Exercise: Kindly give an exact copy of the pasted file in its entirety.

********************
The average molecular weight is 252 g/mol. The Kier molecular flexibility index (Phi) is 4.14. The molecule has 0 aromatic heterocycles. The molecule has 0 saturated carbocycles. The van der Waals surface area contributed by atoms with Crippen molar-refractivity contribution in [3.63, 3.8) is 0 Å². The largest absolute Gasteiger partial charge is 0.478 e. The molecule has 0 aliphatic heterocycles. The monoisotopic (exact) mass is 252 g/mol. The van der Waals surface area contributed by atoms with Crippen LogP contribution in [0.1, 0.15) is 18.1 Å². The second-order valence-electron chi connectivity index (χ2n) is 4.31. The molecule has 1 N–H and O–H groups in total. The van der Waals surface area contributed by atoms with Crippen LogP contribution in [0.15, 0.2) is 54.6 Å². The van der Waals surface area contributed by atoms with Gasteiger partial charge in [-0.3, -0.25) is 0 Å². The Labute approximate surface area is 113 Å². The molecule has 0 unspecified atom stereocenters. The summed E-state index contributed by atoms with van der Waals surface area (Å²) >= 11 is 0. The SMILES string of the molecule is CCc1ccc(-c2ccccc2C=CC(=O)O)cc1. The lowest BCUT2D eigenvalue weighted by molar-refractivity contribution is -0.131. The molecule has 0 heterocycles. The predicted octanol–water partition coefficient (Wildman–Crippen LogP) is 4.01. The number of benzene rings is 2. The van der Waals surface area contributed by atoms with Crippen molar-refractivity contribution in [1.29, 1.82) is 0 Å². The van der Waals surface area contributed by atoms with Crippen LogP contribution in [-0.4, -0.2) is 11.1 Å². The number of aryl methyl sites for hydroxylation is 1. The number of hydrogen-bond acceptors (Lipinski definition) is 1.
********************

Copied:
The average molecular weight is 252 g/mol. The Kier molecular flexibility index (Phi) is 4.14. The molecule has 0 aromatic heterocycles. The molecule has 0 saturated carbocycles. The van der Waals surface area contributed by atoms with Crippen molar-refractivity contribution in [3.63, 3.8) is 0 Å². The largest absolute Gasteiger partial charge is 0.478 e. The molecule has 0 aliphatic heterocycles. The monoisotopic (exact) mass is 252 g/mol. The van der Waals surface area contributed by atoms with Crippen LogP contribution in [0.1, 0.15) is 18.1 Å². The second-order valence-electron chi connectivity index (χ2n) is 4.31. The molecule has 1 N–H and O–H groups in total. The van der Waals surface area contributed by atoms with Crippen LogP contribution in [0.15, 0.2) is 54.6 Å². The van der Waals surface area contributed by atoms with Gasteiger partial charge in [-0.3, -0.25) is 0 Å². The Labute approximate surface area is 113 Å². The molecule has 0 unspecified atom stereocenters. The summed E-state index contributed by atoms with van der Waals surface area (Å²) >= 11 is 0. The SMILES string of the molecule is CCc1ccc(-c2ccccc2C=CC(=O)O)cc1. The lowest BCUT2D eigenvalue weighted by molar-refractivity contribution is -0.131. The molecule has 0 heterocycles. The predicted octanol–water partition coefficient (Wildman–Crippen LogP) is 4.01. The number of benzene rings is 2. The van der Waals surface area contributed by atoms with Crippen molar-refractivity contribution in [1.29, 1.82) is 0 Å². The van der Waals surface area contributed by atoms with Crippen LogP contribution in [-0.4, -0.2) is 11.1 Å². The number of aryl methyl sites for hydroxylation is 1. The number of hydrogen-bond acceptors (Lipinski definition) is 1.